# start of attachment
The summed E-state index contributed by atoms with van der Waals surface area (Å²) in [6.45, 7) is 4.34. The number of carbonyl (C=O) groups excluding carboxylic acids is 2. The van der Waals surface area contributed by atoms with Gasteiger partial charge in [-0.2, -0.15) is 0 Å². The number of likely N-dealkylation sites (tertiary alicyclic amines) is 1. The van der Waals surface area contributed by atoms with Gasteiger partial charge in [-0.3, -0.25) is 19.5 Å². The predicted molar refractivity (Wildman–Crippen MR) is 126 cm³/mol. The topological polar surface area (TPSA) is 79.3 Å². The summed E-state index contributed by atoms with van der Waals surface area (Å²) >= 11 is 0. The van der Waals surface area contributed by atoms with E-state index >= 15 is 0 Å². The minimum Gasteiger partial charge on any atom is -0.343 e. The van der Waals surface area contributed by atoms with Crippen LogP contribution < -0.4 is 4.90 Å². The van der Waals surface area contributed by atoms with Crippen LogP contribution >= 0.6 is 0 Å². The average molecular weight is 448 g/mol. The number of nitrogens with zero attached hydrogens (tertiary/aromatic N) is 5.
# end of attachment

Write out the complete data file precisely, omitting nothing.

The summed E-state index contributed by atoms with van der Waals surface area (Å²) in [6.45, 7) is 4.34. The number of carbonyl (C=O) groups excluding carboxylic acids is 2. The van der Waals surface area contributed by atoms with Gasteiger partial charge in [-0.2, -0.15) is 0 Å². The number of likely N-dealkylation sites (tertiary alicyclic amines) is 1. The van der Waals surface area contributed by atoms with Gasteiger partial charge in [-0.3, -0.25) is 19.5 Å². The predicted molar refractivity (Wildman–Crippen MR) is 126 cm³/mol. The topological polar surface area (TPSA) is 79.3 Å². The summed E-state index contributed by atoms with van der Waals surface area (Å²) >= 11 is 0. The van der Waals surface area contributed by atoms with E-state index >= 15 is 0 Å². The minimum Gasteiger partial charge on any atom is -0.343 e. The van der Waals surface area contributed by atoms with Crippen LogP contribution < -0.4 is 4.90 Å². The van der Waals surface area contributed by atoms with Crippen LogP contribution >= 0.6 is 0 Å². The average molecular weight is 448 g/mol. The number of nitrogens with zero attached hydrogens (tertiary/aromatic N) is 5.